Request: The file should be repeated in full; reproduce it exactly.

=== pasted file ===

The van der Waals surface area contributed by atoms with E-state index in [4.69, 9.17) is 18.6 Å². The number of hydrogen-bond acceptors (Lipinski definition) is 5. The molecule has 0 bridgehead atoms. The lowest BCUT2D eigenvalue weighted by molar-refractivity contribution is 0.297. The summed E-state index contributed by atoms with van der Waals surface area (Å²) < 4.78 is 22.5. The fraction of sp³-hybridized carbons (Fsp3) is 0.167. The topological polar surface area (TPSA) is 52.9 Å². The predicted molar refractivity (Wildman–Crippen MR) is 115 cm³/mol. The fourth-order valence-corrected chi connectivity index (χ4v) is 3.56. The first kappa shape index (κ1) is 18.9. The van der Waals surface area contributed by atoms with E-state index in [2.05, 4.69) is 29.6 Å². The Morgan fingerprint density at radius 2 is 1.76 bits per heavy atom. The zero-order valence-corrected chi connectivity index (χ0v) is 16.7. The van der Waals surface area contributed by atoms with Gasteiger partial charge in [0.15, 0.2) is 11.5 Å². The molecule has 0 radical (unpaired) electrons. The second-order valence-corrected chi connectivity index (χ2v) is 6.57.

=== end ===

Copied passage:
The van der Waals surface area contributed by atoms with E-state index in [4.69, 9.17) is 18.6 Å². The number of hydrogen-bond acceptors (Lipinski definition) is 5. The molecule has 0 bridgehead atoms. The lowest BCUT2D eigenvalue weighted by molar-refractivity contribution is 0.297. The summed E-state index contributed by atoms with van der Waals surface area (Å²) < 4.78 is 22.5. The fraction of sp³-hybridized carbons (Fsp3) is 0.167. The topological polar surface area (TPSA) is 52.9 Å². The predicted molar refractivity (Wildman–Crippen MR) is 115 cm³/mol. The fourth-order valence-corrected chi connectivity index (χ4v) is 3.56. The first kappa shape index (κ1) is 18.9. The van der Waals surface area contributed by atoms with E-state index in [2.05, 4.69) is 29.6 Å². The Morgan fingerprint density at radius 2 is 1.76 bits per heavy atom. The zero-order valence-corrected chi connectivity index (χ0v) is 16.7. The van der Waals surface area contributed by atoms with Gasteiger partial charge in [0.15, 0.2) is 11.5 Å². The molecule has 0 radical (unpaired) electrons. The second-order valence-corrected chi connectivity index (χ2v) is 6.57.